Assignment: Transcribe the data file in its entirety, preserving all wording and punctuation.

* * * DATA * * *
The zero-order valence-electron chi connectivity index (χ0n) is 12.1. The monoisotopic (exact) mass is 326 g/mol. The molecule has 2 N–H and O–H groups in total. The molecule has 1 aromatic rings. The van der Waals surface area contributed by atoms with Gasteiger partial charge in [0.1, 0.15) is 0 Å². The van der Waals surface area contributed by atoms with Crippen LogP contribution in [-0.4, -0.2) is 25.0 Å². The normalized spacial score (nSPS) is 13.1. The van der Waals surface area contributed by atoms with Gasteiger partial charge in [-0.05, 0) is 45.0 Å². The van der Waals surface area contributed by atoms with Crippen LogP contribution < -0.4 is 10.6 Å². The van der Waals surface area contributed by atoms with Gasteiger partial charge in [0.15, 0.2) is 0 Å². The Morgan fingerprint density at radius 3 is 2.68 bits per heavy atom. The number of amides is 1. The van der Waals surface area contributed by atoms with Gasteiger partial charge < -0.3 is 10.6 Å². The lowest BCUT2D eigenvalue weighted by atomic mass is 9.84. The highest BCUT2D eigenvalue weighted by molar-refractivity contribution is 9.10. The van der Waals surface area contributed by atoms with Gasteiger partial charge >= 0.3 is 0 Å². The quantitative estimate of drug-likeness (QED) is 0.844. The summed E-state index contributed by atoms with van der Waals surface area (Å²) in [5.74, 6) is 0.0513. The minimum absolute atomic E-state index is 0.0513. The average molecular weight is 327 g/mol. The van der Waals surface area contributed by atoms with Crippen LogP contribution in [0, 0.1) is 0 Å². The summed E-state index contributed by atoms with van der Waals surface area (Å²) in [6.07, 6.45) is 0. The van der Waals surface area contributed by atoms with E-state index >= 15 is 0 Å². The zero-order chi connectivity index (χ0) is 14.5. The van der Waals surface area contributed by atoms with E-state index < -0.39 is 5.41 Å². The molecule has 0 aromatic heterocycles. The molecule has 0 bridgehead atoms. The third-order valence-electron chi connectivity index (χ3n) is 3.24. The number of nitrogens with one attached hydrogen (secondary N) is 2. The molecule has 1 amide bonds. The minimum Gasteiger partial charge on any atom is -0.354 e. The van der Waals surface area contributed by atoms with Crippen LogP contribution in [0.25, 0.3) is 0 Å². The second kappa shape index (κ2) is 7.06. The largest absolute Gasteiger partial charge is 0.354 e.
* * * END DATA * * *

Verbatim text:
The zero-order valence-electron chi connectivity index (χ0n) is 12.1. The monoisotopic (exact) mass is 326 g/mol. The molecule has 2 N–H and O–H groups in total. The molecule has 1 aromatic rings. The van der Waals surface area contributed by atoms with Gasteiger partial charge in [0.1, 0.15) is 0 Å². The van der Waals surface area contributed by atoms with Crippen LogP contribution in [-0.4, -0.2) is 25.0 Å². The normalized spacial score (nSPS) is 13.1. The van der Waals surface area contributed by atoms with Gasteiger partial charge in [-0.05, 0) is 45.0 Å². The van der Waals surface area contributed by atoms with Crippen LogP contribution < -0.4 is 10.6 Å². The van der Waals surface area contributed by atoms with Gasteiger partial charge in [0.15, 0.2) is 0 Å². The Morgan fingerprint density at radius 3 is 2.68 bits per heavy atom. The number of amides is 1. The van der Waals surface area contributed by atoms with Gasteiger partial charge < -0.3 is 10.6 Å². The lowest BCUT2D eigenvalue weighted by atomic mass is 9.84. The highest BCUT2D eigenvalue weighted by molar-refractivity contribution is 9.10. The van der Waals surface area contributed by atoms with Gasteiger partial charge >= 0.3 is 0 Å². The quantitative estimate of drug-likeness (QED) is 0.844. The summed E-state index contributed by atoms with van der Waals surface area (Å²) in [5.74, 6) is 0.0513. The minimum absolute atomic E-state index is 0.0513. The average molecular weight is 327 g/mol. The van der Waals surface area contributed by atoms with Crippen LogP contribution in [0, 0.1) is 0 Å². The summed E-state index contributed by atoms with van der Waals surface area (Å²) in [6.07, 6.45) is 0. The van der Waals surface area contributed by atoms with E-state index >= 15 is 0 Å². The zero-order chi connectivity index (χ0) is 14.5. The van der Waals surface area contributed by atoms with E-state index < -0.39 is 5.41 Å². The molecule has 0 aromatic heterocycles. The molecule has 0 bridgehead atoms. The third-order valence-electron chi connectivity index (χ3n) is 3.24. The number of nitrogens with one attached hydrogen (secondary N) is 2. The molecule has 1 amide bonds. The minimum Gasteiger partial charge on any atom is -0.354 e. The van der Waals surface area contributed by atoms with Crippen LogP contribution in [0.25, 0.3) is 0 Å². The second kappa shape index (κ2) is 7.06. The largest absolute Gasteiger partial charge is 0.354 e.